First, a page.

MARTIN: I want to hear more about that. For those who are interested in this question, and I assume that's many people, who want to know what the situation is for other minorities, that falls somewhere in between that of blacks and whites. According to the federal data in 2013, the share of all college-educated Asian-Americans who are unemployed roughly equal the proportion of whites. But all Hispanic college graduates faced a 5 percent unemployment rate, which was more than whites but less than African-Americans.
So let's wheel around. And, Professor DiTomaso, let's talk about - and, Janelle, I want to hear from you, too, as well - what's the right approach to this? How would you say - what is the best way to address this for people who believe that this gap is unacceptable, given that the message that, you know, policymakers, educators, parents are all saying if you get the right skills, that that will address the problem? These data suggest that that is not necessarily the case. So, Professor DiTomaso, you've said, you've studied this quite closely. What do you say to that? If you say the issue is that whites tend to help whites, which is - tends not to be illegal, (laughing) right? Or at least there's no federal...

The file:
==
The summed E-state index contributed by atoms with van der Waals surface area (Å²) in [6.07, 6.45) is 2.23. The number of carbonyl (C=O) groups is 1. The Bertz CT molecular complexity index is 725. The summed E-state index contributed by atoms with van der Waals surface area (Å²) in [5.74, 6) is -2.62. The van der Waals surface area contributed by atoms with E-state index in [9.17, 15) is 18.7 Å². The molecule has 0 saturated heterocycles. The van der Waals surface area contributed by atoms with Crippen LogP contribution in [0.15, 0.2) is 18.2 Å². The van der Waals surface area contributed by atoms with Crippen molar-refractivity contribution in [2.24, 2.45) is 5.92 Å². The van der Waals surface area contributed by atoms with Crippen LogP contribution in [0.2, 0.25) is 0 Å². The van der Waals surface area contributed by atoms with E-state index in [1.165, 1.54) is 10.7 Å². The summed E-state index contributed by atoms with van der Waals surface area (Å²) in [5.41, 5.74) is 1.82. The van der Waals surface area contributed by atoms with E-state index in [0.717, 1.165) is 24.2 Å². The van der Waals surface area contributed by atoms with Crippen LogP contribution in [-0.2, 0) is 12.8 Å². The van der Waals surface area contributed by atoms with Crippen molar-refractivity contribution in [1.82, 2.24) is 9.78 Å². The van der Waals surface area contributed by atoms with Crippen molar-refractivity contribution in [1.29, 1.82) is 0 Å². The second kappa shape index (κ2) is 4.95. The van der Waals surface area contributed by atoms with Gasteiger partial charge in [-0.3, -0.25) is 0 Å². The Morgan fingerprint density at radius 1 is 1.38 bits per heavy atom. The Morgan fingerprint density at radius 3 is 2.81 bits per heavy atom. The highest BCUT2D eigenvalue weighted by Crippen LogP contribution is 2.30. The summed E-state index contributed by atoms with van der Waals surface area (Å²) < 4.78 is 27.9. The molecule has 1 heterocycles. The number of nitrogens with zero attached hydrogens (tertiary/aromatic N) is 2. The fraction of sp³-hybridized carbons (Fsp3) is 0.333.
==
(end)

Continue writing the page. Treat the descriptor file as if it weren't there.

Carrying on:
DITOMASO: Right, yes.
MARTIN: ...There's no specific prohibition against that. It's called kind of networking. But what do you say? What's the right way to address this?
DITOMASO: Well, first of all, it's consequential if whites help other whites and other groups help those that are like themselves as well. But whites are disproportionately in the positions where they get to make the decisions about who gets hired, who has opportunities. They're more likely to be in jobs with higher incomes, with more authority, with more training and so on. And therefore, when we have these kinds of processes, where jobs are obtained, or more likely because of these kinds of networking processes, it's very consequential in terms of reproducing inequality. And that can take place without necessarily using racism as an explanation.